Congress shall make no law respecting an establishment of religion, or prohibiting free exercise thereof; or abridging the freedom of speech, or of the press; or the right of the people peaceably to assemble, and to petition the government for a redress of grievances. - First Amendment to the Constitution
We the people of the United States are guaranteed five basic freedoms: freedom of religion, freedom of speech, freedom of press, freedom to assemble, and the freedom to petition the government. These freedoms do not come without limitations. Obscenity, fighting words, defamation, child pornography, perjury, blackmail, threats, and solicitation to commit crimes serve as examples of speech that are not protected by the First Amendment.
Life in a free society has become an expectation in modern-day America,, but understanding the First Amendment is essential to preserve and protect the fundamental rights guaranteed by it, not just for ourselves, but for others and future generations.
Interpretation of this Amendment isn’t easy because of the ever-changing limitations of freedoms as our society continues to evolve to provide protection for all humans. Your constitutional lawyer may be a resource to you if you believe that your rights have been infringed upon. In this post, we’ll be exploring the rights that are guaranteed to you through the First Amendment.
Freedom of Speech
The First Amendment grants the right to share and express your rights without fear of the government limiting your speech. It is because of this right that you can peacefully share your opinions and thoughts with others despite the fact it might result in a conflict or disagreement. It should be noted that this right does not come without limitations or consequences. You are not protected from libel or slander.
As an American citizen, you have the right to exercise your speech without government interference; meaning they cannot forbid you from saying, writing, wearing, or expressing thoughts you like as long as it does not promote physical harm to others. A constitutional lawyer can help you fight against censorship and understand how the First Amendment protects your speech.
Freedom of Press
Freedom of the press is the right to gather, publish, and distribute news and opinions without the government censoring your views. Many of the same concepts that apply to freedom of speech apply to freedom of the press.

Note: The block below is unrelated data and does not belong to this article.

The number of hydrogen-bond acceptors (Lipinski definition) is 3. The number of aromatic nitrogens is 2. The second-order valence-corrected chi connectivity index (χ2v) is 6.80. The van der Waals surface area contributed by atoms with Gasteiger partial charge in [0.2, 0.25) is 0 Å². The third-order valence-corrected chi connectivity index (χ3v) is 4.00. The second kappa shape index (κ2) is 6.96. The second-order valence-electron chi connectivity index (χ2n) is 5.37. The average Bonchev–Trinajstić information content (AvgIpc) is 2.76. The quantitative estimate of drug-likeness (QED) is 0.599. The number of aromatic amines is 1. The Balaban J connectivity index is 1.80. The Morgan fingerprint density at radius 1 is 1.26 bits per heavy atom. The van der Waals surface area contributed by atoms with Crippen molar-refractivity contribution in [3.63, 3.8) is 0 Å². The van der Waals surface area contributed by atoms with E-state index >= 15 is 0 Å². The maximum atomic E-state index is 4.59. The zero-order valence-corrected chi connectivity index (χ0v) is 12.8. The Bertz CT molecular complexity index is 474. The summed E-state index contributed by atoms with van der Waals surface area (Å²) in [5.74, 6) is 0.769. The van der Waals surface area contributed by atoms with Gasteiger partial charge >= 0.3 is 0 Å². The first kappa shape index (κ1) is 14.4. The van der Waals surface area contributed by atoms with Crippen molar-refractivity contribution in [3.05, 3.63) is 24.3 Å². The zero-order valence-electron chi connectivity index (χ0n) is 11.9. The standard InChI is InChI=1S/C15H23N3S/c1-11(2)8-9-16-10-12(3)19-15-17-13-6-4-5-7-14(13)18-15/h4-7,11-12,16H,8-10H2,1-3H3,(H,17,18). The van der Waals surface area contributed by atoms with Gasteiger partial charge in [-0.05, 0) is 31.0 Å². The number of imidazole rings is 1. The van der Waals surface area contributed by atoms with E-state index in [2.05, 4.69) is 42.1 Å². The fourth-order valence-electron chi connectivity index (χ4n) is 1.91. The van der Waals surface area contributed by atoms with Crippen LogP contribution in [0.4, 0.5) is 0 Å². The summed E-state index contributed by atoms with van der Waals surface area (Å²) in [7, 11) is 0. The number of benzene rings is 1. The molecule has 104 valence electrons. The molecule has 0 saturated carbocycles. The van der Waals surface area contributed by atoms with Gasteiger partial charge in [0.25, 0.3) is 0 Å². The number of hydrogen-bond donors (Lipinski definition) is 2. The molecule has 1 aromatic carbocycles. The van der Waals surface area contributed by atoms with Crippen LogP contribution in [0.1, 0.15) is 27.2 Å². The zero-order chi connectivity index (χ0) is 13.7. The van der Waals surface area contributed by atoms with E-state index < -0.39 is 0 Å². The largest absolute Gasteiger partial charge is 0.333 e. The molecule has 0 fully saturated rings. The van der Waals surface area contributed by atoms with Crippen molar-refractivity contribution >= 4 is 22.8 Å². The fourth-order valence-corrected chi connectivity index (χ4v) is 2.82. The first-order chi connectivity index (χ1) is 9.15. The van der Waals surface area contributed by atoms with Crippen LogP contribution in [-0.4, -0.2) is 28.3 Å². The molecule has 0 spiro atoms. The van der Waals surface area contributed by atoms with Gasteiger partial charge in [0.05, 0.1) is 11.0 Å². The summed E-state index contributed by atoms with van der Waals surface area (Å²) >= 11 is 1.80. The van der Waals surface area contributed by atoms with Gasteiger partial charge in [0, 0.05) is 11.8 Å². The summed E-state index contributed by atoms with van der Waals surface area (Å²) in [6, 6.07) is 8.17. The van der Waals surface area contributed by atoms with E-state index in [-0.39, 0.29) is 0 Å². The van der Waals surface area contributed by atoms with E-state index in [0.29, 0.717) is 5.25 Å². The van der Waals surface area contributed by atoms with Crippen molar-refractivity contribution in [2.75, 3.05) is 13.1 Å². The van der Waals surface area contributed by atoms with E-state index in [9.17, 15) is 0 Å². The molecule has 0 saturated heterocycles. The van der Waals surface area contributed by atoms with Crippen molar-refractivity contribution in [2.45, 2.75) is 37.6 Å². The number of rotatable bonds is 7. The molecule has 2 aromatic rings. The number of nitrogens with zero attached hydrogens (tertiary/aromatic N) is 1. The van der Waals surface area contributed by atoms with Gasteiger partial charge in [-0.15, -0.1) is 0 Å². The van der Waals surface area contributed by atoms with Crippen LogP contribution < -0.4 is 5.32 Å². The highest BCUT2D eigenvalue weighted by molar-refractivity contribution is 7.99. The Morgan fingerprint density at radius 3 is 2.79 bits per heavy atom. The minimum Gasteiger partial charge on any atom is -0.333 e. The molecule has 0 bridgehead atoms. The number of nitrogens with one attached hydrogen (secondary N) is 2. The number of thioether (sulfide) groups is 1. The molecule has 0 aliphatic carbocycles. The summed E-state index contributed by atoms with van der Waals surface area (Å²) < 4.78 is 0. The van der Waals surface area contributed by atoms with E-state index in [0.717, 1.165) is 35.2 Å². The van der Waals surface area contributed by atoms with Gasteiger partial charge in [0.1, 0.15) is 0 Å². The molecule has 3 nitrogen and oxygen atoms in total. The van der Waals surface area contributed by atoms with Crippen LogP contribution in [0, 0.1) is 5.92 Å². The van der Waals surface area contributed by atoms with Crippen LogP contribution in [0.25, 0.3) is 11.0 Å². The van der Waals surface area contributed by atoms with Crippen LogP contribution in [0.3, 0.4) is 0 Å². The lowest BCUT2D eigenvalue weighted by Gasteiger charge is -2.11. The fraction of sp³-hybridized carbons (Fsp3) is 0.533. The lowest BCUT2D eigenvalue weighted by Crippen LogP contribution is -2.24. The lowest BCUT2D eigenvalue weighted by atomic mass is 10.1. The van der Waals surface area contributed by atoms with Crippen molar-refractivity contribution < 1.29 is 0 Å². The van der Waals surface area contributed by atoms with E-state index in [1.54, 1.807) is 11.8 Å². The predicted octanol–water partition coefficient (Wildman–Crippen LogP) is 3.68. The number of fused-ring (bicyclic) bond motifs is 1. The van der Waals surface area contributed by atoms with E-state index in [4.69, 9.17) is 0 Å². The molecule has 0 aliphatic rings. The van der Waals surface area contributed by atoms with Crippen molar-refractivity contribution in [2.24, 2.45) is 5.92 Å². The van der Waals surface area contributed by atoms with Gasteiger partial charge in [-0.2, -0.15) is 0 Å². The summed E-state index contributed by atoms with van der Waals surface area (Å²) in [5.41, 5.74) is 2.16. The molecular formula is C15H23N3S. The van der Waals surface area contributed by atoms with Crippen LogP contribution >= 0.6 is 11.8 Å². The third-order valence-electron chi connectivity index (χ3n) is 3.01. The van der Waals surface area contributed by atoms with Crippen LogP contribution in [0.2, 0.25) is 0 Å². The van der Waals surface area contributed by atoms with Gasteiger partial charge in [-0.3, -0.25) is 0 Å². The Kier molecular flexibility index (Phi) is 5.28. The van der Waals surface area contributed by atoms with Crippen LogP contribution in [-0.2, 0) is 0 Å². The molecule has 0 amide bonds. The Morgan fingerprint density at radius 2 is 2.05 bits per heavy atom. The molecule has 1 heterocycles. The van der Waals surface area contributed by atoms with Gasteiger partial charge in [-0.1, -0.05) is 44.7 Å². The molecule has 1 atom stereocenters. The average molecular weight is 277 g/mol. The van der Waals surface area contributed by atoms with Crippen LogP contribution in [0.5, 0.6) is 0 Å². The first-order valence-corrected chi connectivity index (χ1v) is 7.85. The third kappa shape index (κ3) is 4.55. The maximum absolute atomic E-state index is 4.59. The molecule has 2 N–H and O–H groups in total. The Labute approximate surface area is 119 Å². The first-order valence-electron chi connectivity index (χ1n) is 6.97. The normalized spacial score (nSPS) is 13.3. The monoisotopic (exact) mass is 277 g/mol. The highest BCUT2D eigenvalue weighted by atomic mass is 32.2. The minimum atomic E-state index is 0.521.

The government is unable to censor before it is written or published unless it jeopardizes national security. There have been many important cases where the right to free press has been analyzed or disputed. For example, in 1971, the United States government petition to censor the New York Times for publishing materials surrounding Vietnam War, also known as the Pentagon Papers.
Ultimately, it was ruled this publication was not a violation of National Security. In the age of social media, some question if social media threatens our rights to freedom of the press and our fighting to stop censorship on social media platforms.
Freedom of Religion
Having the ability to follow a religious or spiritual belief of your choice without the interference of the government is not always respected in other countries. This right to practice your faith without the government intervening is what some like to call separation of church and state. It wasn’t until the mid-20th century that the Supreme Court ruled protection from both the state and local government.
The government is unable to endorse or support a particular religion nor is able to favor another religion over another. As Americans, we are able to honor, express, and practice the religion of their choice freely and safely – as well as the right to not practice or believe in a particular religion. Because of this, the government is unable to interfere with others’ religious practices nor discriminate against a person for holding certain religious beliefs.
It’s because of this freedom why students are allowed to pray in school, but school officials are unable to make prayer mandatory in public schools. These are the types of nuances that your constitutional lawyer can help you to navigate.
Right to Assembly
We have seen the right to peaceably assemble demonstrated all throughout the history of the United States. From women’s rights to the civil rights movement Whether you are conservative, liberal, or in between, it’s your right as an American citizen to peaceably stand up for a cause you believe in.
We know that this freedom comes with limitations like the others – meaning you cannot cause danger, disorder, or a threat to public safety. Freedom of assembly has to respect others’ rights. If disrupting public order or obstructing traffic, it’s not a peaceful assembly. Constitutional lawyers understand the constitution and the laws surrounding it and are able to help you understand if your rights have been violated.
Right to Petition the Government
The freedom to petition the government allows you to disapprove of the government through nonviolent actions without fear of being reprimanded. It is because of this right in conjunction with the others that you are able to speak out against certain injustices or policies that negatively impact your life.
A constitutional lawyer can help you to find success in navigating concerns regarding these rights and their relevant protections.
If you believe that your rights have been infringed upon, the experts at Arete Law are ready to help. For more information, give us a call today at 619-693-6474.